Now, for each thing you think needs change, try sitting for a minute and see if you can simply accept each one, as they are right now. See if you can accept each person in your life for who they are, exactly as they are. See if you can accept your body for what it is, without the need for change. It takes practice, so if you aren’t good at it at first (and I’m still not a master at it myself), practice. It’s an enlightening process, to be sure.

This doesn’t mean we’ll never change anything. We can develop healthy habits and make our bodies healthier over time, but we can do that while also being happy with who we already are. Change is inevitable, but it doesn’t necessarily require that we not accept things as they are, that we not be happy with things as they already are.

Once we become happy with things, people, and ourselves … as they are … we can become whole, without the need to spend money to fill a hole in our lives. Then minimalism becomes a possibility, because once we are OK with things as they are, we can simply strip away the unnecessary, and be content with little.

Credit : mnmlist

Create Space to Live and Love

Imagine you’ve just moved into a new one room space. Aside from a bathroom, you only have one room put your stuff and live your life. The size of the room doesn’t matter as much as what you will put in it, or what you won’t put in it. How will you live there?

You have a chance to create space that will impress your friends and family. You can create a space that requires lots of cleaning and up keep or a space that people are afraid to move in, or you can create space to…

  • dance
  • laugh
  • picnic
  • love
  • cuddle
  • breathe
  • stretch
  • think
  • feel
  • be

You can create a space that doesn’t need extra cleaning supplies, hefty insurance policies and needless worrying.

As I have started to empty rooms in our home, I think about how I felt when we first moved in 6 years ago. Once all of our boxes and furniture came in, then we had to go to Target, and Bed Bath and Beyond. We had to spend too much money at home depot. We “needed” a new dining room table that we bought at a very expensive Scandinavian furniture store. And eight even more expensive chairs to match.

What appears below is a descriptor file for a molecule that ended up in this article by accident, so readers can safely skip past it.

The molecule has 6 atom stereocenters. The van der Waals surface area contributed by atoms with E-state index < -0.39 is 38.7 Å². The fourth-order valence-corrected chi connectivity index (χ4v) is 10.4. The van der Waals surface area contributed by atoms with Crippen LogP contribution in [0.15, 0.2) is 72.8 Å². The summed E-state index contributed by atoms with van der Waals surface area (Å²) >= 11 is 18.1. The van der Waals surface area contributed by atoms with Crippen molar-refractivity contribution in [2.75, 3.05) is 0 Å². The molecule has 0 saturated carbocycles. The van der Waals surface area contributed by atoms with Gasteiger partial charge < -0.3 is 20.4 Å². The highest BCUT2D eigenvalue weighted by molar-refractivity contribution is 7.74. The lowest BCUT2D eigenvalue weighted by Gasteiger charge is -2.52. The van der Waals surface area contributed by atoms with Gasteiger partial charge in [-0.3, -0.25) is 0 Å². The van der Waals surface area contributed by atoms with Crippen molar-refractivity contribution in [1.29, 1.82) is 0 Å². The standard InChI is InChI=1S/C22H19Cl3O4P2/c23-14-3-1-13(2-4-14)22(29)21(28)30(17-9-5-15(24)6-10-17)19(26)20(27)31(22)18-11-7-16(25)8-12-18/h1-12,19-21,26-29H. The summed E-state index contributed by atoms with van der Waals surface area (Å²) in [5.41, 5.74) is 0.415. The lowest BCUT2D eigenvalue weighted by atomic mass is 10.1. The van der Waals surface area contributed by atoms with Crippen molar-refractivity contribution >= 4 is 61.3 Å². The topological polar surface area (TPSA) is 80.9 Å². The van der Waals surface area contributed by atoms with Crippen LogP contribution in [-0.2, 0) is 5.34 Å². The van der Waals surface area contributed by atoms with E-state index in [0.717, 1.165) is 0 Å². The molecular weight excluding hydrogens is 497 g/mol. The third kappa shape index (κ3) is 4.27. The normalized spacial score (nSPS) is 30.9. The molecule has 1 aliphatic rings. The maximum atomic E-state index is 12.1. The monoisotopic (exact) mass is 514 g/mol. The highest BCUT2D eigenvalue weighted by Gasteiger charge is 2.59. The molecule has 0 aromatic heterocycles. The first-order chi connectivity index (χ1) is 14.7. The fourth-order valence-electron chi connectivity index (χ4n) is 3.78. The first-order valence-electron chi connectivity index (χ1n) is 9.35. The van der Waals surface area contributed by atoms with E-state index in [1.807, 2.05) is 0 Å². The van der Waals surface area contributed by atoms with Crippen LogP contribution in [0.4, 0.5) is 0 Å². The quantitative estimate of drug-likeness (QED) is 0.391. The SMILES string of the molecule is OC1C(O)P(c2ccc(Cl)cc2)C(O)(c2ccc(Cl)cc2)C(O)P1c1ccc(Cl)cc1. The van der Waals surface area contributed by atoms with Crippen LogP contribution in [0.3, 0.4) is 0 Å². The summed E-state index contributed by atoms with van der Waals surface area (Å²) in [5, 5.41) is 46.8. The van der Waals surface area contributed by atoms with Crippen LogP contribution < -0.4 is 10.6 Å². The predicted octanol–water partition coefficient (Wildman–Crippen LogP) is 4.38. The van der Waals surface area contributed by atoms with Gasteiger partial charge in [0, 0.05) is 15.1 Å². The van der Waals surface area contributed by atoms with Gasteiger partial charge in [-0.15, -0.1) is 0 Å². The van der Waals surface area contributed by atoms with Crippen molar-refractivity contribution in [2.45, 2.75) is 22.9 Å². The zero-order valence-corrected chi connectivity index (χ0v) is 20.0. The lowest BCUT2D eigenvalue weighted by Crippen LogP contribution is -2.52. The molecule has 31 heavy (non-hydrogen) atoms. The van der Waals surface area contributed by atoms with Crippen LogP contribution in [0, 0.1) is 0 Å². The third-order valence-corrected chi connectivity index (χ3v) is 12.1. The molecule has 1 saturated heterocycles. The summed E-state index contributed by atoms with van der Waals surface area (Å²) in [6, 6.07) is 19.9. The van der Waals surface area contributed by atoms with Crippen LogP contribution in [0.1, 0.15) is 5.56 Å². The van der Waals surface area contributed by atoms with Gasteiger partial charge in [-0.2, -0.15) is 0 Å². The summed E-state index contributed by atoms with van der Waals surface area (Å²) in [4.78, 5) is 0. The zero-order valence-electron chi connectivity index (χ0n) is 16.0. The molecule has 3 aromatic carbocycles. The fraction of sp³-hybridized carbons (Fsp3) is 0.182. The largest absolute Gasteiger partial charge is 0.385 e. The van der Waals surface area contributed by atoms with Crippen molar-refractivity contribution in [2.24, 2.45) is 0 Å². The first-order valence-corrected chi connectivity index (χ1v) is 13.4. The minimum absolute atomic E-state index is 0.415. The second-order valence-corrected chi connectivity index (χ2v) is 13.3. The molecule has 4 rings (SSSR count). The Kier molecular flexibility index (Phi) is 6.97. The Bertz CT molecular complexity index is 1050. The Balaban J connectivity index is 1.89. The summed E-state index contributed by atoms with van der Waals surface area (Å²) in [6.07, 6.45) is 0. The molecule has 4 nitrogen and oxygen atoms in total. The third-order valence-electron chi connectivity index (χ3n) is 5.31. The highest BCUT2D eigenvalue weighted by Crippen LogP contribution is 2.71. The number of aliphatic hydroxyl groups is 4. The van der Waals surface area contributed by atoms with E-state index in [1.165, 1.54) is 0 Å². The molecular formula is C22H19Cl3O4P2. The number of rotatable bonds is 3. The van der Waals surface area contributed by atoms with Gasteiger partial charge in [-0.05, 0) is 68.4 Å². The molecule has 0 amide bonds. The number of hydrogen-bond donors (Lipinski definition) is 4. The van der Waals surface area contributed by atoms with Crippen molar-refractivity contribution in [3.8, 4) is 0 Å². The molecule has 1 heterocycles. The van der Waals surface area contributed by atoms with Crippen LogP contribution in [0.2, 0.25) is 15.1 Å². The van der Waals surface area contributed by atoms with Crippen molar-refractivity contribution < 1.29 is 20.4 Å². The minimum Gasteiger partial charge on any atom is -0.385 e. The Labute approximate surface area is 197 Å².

We eat less than ten meals a year at that table. Maybe less than five. I walk by the table every day from my bedroom to the kitchen, and it’s a reminder of great change. I still love the table and think it’s beautiful, but laugh at the the thought that I “needed” a dining room table. Why wasn’t the kitchen table enough?

In a few years, or five, when it’s time for us to move, we won’t take the dining room table, or the chairs, or most of our furniture. We also won’t need to run to the store and fill our new space, wherever that may be.

As Mark and I approach our 7th wedding anniversary in May, we are deeper in love and better friends than ever before. It’s a direct result of breaking our attachment to stuff. We don’t spend our weekends at the mall. We don’t have to replace things that aren’t perfect. Our home doesn’t have to look like a spread from any magazine or catalog. We aren’t deep in debt and fighting or worried about money. We aren’t pressured to keep up with anyone. We have the time and space to pay attention to each other and the most important things, right now and in our future.

I didn’t know that would happen when I donated my first box of stuff. I didn’t have the expectation that my life would change so radically with each simple change. Every time I let go, I make room for something new and different. I change a little bit with each goodbye to something I thought I needed. It doesn’t mean that I don’t appreciate beauty, art or even everyday things. It just means that I appreciate things like

  • time
  • space
  • attention
  • laughter
  • connection

… more than stuff and I understand that you have to intentionally create space for these very important things.

It’s fun to think about about moving into an empty space and starting fresh but you don’t have to wait until you move to create space. You can start right now, or next Monday with Tammy Strobel and I. Our first course Create Space begins on Monday, March 19th. For $21 you’ll receive 3 weeks of inspiring, educational material and homework assignments with direct feedback and assistance.

Tammy and I have both experienced the benefits and joy of creating space and are excited to share our lovely lessons with you.